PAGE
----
A key player in this mission is the Centre for Innovation in Energy Storage and Conversion at McGill University. Established in 2021, the McISCE brings together some 50 researchers and more than 150 graduate students - all exploring solutions related to large-scale energy storage, both for electricity grids and large industrial processes.

"Now that the electrification of transport is well under way, a huge amount of development work needs to be done in order to make batteries more efficient," said Sylvain Coulombe, physical engineer and Director of McISCE.

Roughly a third of the researchers at McISCE are investigating new materials to make anodes and cathodes and to develop solid electrolytes, which would have the advantage of not being flammable.

McGill researchers are also exploring different ways to store and convert energy. Quebec's abundance of renewable energy makes it possible to produce either hydrogen or green ammonia, which, when they react or are "broken," release large quantities of energy.

Other research looks at metallic fuels such as iron or aluminum powder. When they react with air or water, these powdered metals can create energy immediately, without producing carbon emissions.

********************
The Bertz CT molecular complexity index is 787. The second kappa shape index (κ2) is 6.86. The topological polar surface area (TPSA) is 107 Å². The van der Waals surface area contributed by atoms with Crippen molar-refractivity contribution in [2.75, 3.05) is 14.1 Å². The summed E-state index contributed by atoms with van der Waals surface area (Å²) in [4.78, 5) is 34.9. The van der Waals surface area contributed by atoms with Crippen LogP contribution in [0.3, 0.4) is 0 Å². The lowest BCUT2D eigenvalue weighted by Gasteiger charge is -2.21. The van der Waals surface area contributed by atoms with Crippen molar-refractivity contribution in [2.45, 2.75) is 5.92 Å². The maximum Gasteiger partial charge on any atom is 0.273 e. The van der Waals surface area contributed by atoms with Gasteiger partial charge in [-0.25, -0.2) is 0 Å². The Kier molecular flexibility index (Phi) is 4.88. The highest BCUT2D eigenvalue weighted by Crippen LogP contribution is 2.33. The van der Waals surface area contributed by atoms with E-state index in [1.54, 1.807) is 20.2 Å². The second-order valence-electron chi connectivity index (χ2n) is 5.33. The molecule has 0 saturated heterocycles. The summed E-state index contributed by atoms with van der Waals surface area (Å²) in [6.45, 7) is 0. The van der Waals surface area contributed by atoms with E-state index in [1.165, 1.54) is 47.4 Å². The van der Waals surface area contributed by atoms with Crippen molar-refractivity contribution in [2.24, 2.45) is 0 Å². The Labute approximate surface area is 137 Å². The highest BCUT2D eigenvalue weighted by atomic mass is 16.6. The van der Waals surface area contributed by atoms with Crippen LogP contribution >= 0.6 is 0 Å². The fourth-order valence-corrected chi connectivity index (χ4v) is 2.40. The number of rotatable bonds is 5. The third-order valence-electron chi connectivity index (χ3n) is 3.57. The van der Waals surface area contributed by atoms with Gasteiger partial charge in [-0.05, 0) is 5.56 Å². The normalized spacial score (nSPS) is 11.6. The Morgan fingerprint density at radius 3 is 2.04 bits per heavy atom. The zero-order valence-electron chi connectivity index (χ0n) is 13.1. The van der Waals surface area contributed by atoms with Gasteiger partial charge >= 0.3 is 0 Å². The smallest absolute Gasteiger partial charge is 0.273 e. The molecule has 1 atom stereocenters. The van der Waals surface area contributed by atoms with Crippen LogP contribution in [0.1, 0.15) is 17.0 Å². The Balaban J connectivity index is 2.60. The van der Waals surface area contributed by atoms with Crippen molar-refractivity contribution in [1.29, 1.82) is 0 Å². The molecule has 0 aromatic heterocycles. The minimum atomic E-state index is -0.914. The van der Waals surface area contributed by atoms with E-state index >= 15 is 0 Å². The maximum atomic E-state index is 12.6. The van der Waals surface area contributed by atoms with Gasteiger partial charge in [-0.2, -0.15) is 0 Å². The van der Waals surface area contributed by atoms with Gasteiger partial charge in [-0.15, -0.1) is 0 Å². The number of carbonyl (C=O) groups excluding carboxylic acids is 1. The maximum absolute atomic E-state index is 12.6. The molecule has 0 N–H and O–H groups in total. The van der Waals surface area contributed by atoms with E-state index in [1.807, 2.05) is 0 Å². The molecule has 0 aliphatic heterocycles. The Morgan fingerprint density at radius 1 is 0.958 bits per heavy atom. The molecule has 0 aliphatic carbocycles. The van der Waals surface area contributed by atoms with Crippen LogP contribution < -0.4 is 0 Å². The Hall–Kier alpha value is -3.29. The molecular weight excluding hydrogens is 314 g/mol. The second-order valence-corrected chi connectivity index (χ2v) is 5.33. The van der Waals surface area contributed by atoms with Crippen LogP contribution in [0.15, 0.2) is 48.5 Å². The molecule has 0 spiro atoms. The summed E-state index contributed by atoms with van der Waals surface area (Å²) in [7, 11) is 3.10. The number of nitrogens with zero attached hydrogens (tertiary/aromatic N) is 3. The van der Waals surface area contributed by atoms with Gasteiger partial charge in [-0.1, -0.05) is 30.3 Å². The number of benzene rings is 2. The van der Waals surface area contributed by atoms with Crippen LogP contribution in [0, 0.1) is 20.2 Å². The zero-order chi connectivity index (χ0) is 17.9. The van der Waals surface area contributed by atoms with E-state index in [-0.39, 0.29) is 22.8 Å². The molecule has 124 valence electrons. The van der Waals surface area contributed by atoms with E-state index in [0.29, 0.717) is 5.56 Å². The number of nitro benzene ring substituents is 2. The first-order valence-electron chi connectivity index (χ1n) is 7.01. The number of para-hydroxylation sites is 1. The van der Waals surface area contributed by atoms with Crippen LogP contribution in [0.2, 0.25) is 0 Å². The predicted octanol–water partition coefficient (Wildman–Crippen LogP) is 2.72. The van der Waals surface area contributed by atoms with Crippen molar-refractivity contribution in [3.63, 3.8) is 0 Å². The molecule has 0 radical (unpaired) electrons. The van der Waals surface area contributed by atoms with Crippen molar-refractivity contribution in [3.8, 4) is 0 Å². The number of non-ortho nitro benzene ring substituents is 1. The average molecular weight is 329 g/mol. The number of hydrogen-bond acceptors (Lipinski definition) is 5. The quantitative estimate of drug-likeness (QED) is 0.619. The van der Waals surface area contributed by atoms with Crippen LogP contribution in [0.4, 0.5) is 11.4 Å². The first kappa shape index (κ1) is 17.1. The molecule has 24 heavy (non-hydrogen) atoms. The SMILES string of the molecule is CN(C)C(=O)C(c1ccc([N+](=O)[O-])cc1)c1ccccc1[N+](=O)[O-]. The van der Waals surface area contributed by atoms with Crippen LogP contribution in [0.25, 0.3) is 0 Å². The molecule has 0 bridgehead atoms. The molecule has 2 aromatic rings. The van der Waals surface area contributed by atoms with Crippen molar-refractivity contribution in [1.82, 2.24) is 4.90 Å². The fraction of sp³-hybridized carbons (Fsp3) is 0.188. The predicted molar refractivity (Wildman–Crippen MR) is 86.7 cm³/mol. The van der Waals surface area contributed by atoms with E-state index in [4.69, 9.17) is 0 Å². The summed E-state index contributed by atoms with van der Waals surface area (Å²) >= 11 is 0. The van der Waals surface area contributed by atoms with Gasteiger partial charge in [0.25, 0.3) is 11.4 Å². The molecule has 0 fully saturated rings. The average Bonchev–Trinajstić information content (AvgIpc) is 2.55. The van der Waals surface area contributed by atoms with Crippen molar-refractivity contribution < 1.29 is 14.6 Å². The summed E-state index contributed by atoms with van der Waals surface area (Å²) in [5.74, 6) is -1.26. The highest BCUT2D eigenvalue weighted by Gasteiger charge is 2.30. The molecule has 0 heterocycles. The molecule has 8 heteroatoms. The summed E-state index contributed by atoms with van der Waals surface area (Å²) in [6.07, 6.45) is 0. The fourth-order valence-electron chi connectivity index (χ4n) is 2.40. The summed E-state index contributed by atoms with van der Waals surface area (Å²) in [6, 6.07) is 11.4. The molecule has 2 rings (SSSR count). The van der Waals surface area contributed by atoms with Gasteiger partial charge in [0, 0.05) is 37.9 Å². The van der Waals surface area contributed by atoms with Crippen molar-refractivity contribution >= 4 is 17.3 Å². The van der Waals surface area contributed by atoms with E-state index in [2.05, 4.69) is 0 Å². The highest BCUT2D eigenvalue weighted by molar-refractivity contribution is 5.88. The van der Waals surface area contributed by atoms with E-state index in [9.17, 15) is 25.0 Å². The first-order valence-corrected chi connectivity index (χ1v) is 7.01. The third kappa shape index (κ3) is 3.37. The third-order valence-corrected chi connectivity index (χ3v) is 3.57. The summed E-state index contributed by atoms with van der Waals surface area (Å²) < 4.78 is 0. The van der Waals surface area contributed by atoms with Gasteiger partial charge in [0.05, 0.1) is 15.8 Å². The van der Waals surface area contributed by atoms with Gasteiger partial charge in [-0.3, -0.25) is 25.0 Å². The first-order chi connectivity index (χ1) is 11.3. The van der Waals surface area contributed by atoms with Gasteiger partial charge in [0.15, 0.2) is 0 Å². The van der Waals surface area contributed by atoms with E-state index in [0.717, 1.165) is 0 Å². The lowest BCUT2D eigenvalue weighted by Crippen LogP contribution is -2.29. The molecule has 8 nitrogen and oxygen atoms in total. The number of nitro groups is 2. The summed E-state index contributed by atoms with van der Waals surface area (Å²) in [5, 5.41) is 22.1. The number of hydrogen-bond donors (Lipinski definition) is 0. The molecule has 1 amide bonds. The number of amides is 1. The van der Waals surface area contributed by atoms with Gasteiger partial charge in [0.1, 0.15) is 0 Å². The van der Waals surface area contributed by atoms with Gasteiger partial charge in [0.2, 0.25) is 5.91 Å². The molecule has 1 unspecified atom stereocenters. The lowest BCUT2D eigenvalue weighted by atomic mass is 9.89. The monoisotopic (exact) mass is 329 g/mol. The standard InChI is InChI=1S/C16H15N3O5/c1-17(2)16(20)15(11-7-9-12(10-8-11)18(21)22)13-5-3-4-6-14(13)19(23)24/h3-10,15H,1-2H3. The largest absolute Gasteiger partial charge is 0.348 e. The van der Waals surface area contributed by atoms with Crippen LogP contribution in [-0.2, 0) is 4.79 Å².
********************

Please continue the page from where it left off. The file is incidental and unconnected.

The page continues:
"This is the principle behind the rocket engines of space shuttles, which use aluminum powder as fuel," explained Benoit Boulet, Associate Vice-Principal (Innovation and Partnerships) at McGill.

Metallic fuels could decarbonize energy-intensive industrial processes, such as those used to produce steel or concrete. But their first application, added Boulet, may be in maritime transport. "Our researchers have already patented the burner."

In addition to engineers, physicists, and chemists, McISCE also brings together architects, political scientists, economists and communications specialists to consider non-technical issues - such as regulations, building codes and affordability - that could hinder the adoption and acceptance of these technologies.

"Energy efficient houses and electric cars won't achieve anything if they are unaffordable to half the population," said Coulombe.

Debbie Lawes,, is an Ottawa-based writer specializing in science, technology and innovation.